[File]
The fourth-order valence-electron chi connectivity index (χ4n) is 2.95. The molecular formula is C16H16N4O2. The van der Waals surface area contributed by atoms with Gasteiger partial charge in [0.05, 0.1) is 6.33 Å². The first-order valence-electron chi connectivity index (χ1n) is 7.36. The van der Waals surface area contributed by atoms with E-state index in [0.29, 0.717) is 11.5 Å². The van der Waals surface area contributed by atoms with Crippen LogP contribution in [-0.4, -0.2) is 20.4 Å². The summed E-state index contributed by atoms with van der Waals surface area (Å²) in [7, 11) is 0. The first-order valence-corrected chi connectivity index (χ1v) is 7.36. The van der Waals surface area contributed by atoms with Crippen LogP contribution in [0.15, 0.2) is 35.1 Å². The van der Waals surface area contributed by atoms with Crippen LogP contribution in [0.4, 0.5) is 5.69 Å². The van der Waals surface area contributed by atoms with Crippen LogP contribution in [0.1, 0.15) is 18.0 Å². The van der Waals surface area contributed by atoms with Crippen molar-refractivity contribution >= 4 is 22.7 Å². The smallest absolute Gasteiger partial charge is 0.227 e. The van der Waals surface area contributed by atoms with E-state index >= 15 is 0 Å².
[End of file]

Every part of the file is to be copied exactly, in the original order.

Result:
The fourth-order valence-electron chi connectivity index (χ4n) is 2.95. The molecular formula is C16H16N4O2. The van der Waals surface area contributed by atoms with Gasteiger partial charge in [0.05, 0.1) is 6.33 Å². The first-order valence-electron chi connectivity index (χ1n) is 7.36. The van der Waals surface area contributed by atoms with E-state index in [0.29, 0.717) is 11.5 Å². The van der Waals surface area contributed by atoms with Crippen LogP contribution in [-0.4, -0.2) is 20.4 Å². The summed E-state index contributed by atoms with van der Waals surface area (Å²) in [7, 11) is 0. The first-order valence-corrected chi connectivity index (χ1v) is 7.36. The van der Waals surface area contributed by atoms with Crippen LogP contribution in [0.15, 0.2) is 35.1 Å². The van der Waals surface area contributed by atoms with Crippen LogP contribution in [0.4, 0.5) is 5.69 Å². The van der Waals surface area contributed by atoms with Crippen LogP contribution in [0.1, 0.15) is 18.0 Å². The van der Waals surface area contributed by atoms with Crippen molar-refractivity contribution >= 4 is 22.7 Å². The smallest absolute Gasteiger partial charge is 0.227 e. The van der Waals surface area contributed by atoms with E-state index >= 15 is 0 Å².